Best Travel Lens? Go Ultrawide
Planning a holiday? Andrew Fildes explains why ultrawide zoom lenses are so good for travel photography.
travelling I've discovered there's one lens that spends more time on my camera
than any other -- a rather compact ultrawide zoom with an equivalent focal
length of 18-36mm.
I'm a fan of ultrawide lenses for travel photography and it's been interesting in recent years to see a significant increase in the number of compacts with wide lenses for just that reason. While most of them used to have a zoom that started at 35mm or worse, now it is not too difficult to find a compact camera with a lens that starts at 28mm and some even manage 24mm.
The trend has continued with DSLR lenses with a large number of ultrawide lenses to choose from including the Tamron 10-24mm, Nikkor 10-24mm, Canon 10-22mm, Sigma 10-20mm, Sony 11-18mm and Olympus 9-18mm. Note that all of these lenses are designed for use on reduced format sensors, where they deliver an equivalent wide focal length between 15 and 18mm.
All of these are "slow" lenses with maximum apertures of f/3.5, 4 or 4.5 closing down to f/4.5 or 5.6 at the "long" end of the zoom range. That's not exactly fast, but most modern cameras can compensate with higher ISO settings. One advantage of the smaller apertures though is that these lenses are light and compact in most cases, much easier to carry around than film-generation wide zooms.
Now it’s well known that if you go wider than 24mm you are likely to get some distortion and at the widest setting on these lenses the distortion is very noticeable. Fortunately, these distortions can be reduced in post-production, though sometimes the distortion can be used to the benefit of the image, especially in landscapes where you can crop to a 16:9 widescreen perspective or even a real panoramic style.
Another benefit of these lenses is their vastly increased depth of field, which makes it easier to get sharp images even with slight focussing errors.
Of course, the big advantage is the amount of stuff you can squeeze into the frame. That can be very handy in tight spaces. One of my first commercial jobs was to shoot a vehicle hoist that was installed in a very small garage. I was fortunate that I had a 21mm lens in my camera bag.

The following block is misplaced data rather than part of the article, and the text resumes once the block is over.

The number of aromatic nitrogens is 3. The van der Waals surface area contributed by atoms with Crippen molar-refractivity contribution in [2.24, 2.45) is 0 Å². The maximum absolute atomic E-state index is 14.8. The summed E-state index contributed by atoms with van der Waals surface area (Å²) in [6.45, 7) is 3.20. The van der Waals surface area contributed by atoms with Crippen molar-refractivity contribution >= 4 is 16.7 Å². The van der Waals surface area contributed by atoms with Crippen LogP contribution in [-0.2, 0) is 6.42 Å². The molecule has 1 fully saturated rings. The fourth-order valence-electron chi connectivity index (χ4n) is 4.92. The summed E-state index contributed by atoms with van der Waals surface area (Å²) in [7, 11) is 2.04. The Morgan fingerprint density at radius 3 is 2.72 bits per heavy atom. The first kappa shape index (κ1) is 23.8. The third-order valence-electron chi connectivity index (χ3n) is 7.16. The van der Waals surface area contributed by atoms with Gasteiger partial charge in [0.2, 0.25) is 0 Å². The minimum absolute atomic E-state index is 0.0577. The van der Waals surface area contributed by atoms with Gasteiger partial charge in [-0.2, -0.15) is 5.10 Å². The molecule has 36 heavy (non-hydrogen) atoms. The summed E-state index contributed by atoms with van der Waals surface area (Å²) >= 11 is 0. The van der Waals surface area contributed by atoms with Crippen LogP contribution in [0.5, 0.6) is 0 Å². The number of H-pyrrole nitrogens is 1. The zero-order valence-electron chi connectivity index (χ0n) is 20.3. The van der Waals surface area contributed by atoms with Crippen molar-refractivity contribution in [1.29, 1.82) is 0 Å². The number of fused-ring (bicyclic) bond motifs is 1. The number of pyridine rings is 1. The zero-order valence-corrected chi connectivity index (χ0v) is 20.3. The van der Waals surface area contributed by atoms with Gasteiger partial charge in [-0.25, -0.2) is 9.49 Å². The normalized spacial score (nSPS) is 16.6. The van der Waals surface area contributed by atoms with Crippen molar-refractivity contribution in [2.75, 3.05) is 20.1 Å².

One thing I've noticed on this holiday is that Europeans have a habit of erecting buildings very close together! With impossibly narrow streets, taking a few steps back to frame that pretty medieval church is often easier said than done!
Continuing my list of likes, ultra-wide lenses are great for "shooting from the hip". The perspective is so wide that it's possible to take shots without raising the camera to your eye – just point in the general direction and press the button. It's a good way to photograph people without having them "seize up" in response to the camera. The error rate is large at first but once you get the hang of it, you can get some decent shots with a down-low perspective. Digital shooting is cheap so blast away and discard the disasters later.
Remember I spoke about distortion earlier and suggested it was a relatively easy thing to fix in post-production? Well, that's true, but sometimes you can make distortion work for you by exaggerating the perspective -- this seems to work well when you get up close to objects, particularly curved, geometric shapes. Experiment to see what works for you. One tip though; keep people’s heads out of the corners of your pictures – they’ll end up stretched like cucumbers!
Another tip. Have a go at pseudo panoramas. Look for suitably spread out subjects like landscapes and shoot with lots of foreground and sky. Later on, at the computer crop the excess sky and foreground to create a 16:9-ratio image. You can go a step further to an extreme "letterbox" ratio if it suits the image.
For best results, make sure you always keep the lens hood on. The sun is your enemy with an ultrawide lens. There's also a tendency to chromatic abberation, the colour fringing seen on high contrast edges. Fortunately, this isn't too hard to correct in programs like Lightroom and Photoshop.
| Canon EF-S 10-22mm f/3.5-4.5 USM
| Nikkor AF-S DX NIKKOR 10-24mm f/3.5-4.5G ED
|Olympus Zuiko Digital 9-18mm f4.0-5.6 Ultra Wide||$850|
| Olympus M.Zuiko Digital 9-18mm f4.0-5.6 Ultra Wide
|Sigma 10-20mm F4-5.6 EX DC HS||$650|
|Sony DT 11-18mm f/4.5-5.6||$1100|
|Tamron SP AF10-24mm F/3.5-4.5 Di II LD Aspherical (IF)||$600|
* Prices are approximate. Actual prices
By shooting very wide and including plenty of foreground and sky, it is
possible to crop to a false panorama later. However, as there is some
enlargement required, keep the ISO low and the shutter fast to minimise noise
and maximise sharpness.
It is in the nature of the wide angle lens that there is a huge depth of field. This makes it ideal for snap shooting but hopeless for portraiture where you want the background to fuzz out. Extreme wide angles have extreme DOF so dramatic perspectives are possible.
Ultrawide angle lenses produce an exaggerated perspective, which can be used to creative effect. Snail stew at a quayside food market. (Note: The centre pot really is full of stewed snails: Escargot a la Bordelaise.)
Sometimes you want to photograph something large, like a building or monument, and you can’t step back. There’s something behind you like a highway full of deranged traffic, another building or a river. You can also keep foreground details out of the picture, such as a building site in front of the subject. A wide point of view allows you to depict the entire scene from close up, although you may have to settle for a dramatic angle.